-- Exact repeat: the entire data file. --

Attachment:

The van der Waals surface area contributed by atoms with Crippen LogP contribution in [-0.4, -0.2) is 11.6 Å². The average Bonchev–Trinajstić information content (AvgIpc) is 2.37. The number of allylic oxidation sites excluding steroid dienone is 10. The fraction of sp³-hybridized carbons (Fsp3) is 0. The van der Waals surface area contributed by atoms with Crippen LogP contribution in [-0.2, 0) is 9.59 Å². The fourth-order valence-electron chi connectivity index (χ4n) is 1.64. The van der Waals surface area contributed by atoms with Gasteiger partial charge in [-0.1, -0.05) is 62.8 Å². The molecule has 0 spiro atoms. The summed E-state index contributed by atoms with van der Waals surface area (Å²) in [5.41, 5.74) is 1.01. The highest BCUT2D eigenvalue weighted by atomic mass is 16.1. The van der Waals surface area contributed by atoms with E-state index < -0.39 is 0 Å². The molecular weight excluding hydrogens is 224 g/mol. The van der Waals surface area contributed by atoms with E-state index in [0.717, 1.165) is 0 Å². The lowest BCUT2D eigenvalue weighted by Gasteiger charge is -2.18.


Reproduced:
The van der Waals surface area contributed by atoms with Crippen LogP contribution in [-0.4, -0.2) is 11.6 Å². The average Bonchev–Trinajstić information content (AvgIpc) is 2.37. The number of allylic oxidation sites excluding steroid dienone is 10. The fraction of sp³-hybridized carbons (Fsp3) is 0. The van der Waals surface area contributed by atoms with Crippen LogP contribution in [-0.2, 0) is 9.59 Å². The fourth-order valence-electron chi connectivity index (χ4n) is 1.64. The van der Waals surface area contributed by atoms with Gasteiger partial charge in [-0.1, -0.05) is 62.8 Å². The molecule has 0 spiro atoms. The summed E-state index contributed by atoms with van der Waals surface area (Å²) in [5.41, 5.74) is 1.01. The highest BCUT2D eigenvalue weighted by atomic mass is 16.1. The van der Waals surface area contributed by atoms with E-state index < -0.39 is 0 Å². The molecular weight excluding hydrogens is 224 g/mol. The van der Waals surface area contributed by atoms with E-state index in [0.717, 1.165) is 0 Å². The lowest BCUT2D eigenvalue weighted by Gasteiger charge is -2.18.